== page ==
As poorly as the 49ers have performed to this point in the season, they've got only two fewer victories than the division-leading Seahawks. They've got a bye week and five of their six division games yet to play.

The Seahawks had so much to gain against the Raiders and they trailed only 13-0 midway through the third quarter. But they ran out of players and weren't good enough, anyway. The Raiders amassed 545 yards while holding Seattle to 162. The Seahawks converted only once in 16 third-down chances.

"There was no mystery to us, what happened today," coach Pete Carroll said. "We got whipped at the line of scrimmage on both sides of the ball."

This was the second time in franchise history and the 16th time in the NFL since 1940 that a team allowed at least 545 yards while gaining no more than 162, according to Pro Football Reference.

"The best thing we can do is get out of here," Carroll said.

The Seahawks' defense, ranked No. 2 against the run in recent weeks, struggled against the Raiders' speed and misdirection plays.

When Seahawks safety Lawyer Milloy appeared ready to pick off a fourth-and-1 pass, linebacker David Hawthorne inadvertently took him out, colliding in slapstick fashion and clearing the way for fullback Marcel Reece to turn a quick slant into a 30-yard touchdown.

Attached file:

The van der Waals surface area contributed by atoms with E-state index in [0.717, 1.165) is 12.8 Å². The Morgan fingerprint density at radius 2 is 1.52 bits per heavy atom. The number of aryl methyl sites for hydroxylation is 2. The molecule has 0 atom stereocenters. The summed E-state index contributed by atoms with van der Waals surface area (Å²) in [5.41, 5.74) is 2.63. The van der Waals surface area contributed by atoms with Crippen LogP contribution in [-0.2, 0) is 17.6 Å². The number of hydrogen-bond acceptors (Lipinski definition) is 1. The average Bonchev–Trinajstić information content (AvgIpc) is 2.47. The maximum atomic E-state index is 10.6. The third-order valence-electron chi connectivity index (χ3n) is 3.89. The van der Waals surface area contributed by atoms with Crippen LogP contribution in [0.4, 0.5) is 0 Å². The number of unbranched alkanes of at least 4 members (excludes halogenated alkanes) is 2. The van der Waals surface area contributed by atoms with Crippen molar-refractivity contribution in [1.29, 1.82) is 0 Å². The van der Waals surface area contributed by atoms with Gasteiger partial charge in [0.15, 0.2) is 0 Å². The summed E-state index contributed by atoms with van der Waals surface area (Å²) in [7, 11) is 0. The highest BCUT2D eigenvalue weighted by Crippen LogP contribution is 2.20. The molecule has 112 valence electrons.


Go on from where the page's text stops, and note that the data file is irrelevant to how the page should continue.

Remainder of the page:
I can't remember a team dialing up a 30-yard touchdown with a fullback slant on fourth down, but the Raiders had everything working in this one. Quarterback Jason Campbell bounced one pass off receivers Darrius Heyward-Bey and Jacoby Ford, only to have running back Michael Bush catch it in stride for a 55-yard gain.

Another time, Seahawks receiver Deon Butler laid out for a pass, nearly catching it on second effort, only to have Raiders safety Tyvon Branch run past and pick off the ball.

"Things like at happened for them all day," Milloy said. "They had a Franco Harris catch, got bobbled around. Sometimes the ball just tumbles that way. Our hats off to them. They are a good, young team finding their identity, just like we are trying to find ours."

The Seahawks' overall incompetence and bad luck with injuries recalled dark days from recent Seattle seasons' past. Carroll could have leaned on the injuries, but he did not. He told the team this one was on him all the way.

In the locker room, veteran players said it was critical for their younger teammates to respond appropriately.

"I don't like talking about injuries," Milloy said. "It's a collision sport and luckily we built our team through competition. It's a game of opportunity."

Milloy has the right mindset, but there's no ignoring the talent drop-off from, say, Okung, to a second- or third-string left tackle. That will become even clearer against Osi Umenyiora and the New York Giants in Week 9 if Okung's ankle keeps him out or diminishes his ability to protect the passer.

"My job is to make the guys that are coming in, make them believe," Milloy said.

All Milloy needs to do is point to the standings.

The NFC West race is as open as a flesh wound.